That’s that!
You and I were just obscene,
Your work life is a mirror in a mirrored in hall
A catastrophic clock on a catastrophic wall
That’s that!
Love is above it all
That’s that!
Council to council
Through to city hall

Back to the work boys
I’m frustrated
Those shelves won’t stack themselves
I’m frustrated
Back to the work girls
I’m frustrated
It’s never been done before
I’m frustrated.

The ratio of happy to sad is in flux
A bestselling self-help written in a tux
That’s that!
Old heads wearing new hats
That’s that!
Cyborgs and erroneous bands,
Sleep slips through your fingers like a fine lover’s hair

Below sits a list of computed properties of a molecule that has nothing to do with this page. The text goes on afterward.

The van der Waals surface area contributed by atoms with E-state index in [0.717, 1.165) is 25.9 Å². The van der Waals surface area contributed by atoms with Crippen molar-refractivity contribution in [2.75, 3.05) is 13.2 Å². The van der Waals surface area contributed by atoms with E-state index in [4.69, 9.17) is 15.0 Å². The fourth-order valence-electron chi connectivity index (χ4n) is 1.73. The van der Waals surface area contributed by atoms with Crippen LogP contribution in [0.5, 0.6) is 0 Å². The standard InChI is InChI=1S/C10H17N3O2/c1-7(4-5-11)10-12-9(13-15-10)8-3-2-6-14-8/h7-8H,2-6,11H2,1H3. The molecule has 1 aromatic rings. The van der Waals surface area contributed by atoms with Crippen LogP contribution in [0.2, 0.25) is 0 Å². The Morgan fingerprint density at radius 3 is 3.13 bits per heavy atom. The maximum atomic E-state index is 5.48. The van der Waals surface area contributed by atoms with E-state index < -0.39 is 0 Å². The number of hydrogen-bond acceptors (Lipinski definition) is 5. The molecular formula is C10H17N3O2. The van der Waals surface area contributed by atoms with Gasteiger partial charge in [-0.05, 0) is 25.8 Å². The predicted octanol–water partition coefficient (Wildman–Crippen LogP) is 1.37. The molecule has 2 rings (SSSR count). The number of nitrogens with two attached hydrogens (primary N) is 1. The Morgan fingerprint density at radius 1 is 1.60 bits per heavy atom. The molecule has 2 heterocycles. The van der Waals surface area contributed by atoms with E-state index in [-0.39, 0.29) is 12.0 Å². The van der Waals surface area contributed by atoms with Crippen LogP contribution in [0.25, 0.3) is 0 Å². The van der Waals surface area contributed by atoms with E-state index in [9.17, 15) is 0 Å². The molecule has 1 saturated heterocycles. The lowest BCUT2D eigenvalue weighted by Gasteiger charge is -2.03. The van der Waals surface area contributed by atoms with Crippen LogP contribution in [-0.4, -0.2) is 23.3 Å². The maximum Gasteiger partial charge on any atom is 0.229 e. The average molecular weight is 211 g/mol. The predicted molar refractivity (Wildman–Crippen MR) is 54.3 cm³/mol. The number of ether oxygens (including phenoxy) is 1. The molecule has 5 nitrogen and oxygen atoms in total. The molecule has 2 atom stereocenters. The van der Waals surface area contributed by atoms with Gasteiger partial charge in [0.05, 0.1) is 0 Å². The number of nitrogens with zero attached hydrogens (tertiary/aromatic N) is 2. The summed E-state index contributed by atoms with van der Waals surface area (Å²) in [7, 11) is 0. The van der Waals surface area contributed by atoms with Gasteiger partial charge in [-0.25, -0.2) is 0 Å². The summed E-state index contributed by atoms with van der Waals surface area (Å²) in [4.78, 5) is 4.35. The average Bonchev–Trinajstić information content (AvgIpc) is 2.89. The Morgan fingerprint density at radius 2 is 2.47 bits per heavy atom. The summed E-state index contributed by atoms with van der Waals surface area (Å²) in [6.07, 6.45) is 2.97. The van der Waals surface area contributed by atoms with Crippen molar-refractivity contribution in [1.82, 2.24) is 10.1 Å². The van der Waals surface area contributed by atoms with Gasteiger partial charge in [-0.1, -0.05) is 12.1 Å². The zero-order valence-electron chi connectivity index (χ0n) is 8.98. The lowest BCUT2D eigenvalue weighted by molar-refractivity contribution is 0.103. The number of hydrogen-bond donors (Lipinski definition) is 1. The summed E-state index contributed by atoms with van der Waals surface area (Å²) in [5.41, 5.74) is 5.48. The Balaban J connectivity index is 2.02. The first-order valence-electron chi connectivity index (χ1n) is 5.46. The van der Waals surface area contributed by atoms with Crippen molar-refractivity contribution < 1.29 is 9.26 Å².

Your microwave dings a miracle prepared
That’s That
It’s veggie lasagne again
That’s that!

Rock and roll is dead, long live TV
The writings too good and the actors too sweet
That’s that!
Let us become the lost
That’s that!
A Charles Manson keyring on a feral looking dog

Outside the station someone could stare
You take off your hat your losing your hair
That’s that!
Flashbacks to things you have seen
That’s that!
You and I were just obscene
That’s that!

Week 5

It was Tuesday 10.38am, I was reading Noam Chomsky’s 1967 article The responsibility of Intellectuals, chewing my Asda Smart Price Sardine pasta salad and thinking ‘this essay is definitive proof that Slavoj Zizek talks absolute rubbish, claiming that Chomsky doesn’t analyse ideology with enough rigour’, when the phone rang,
‘Hello’ said a rough voice. ‘I am annoyed’, it said next.
‘Why’s that?’ I asked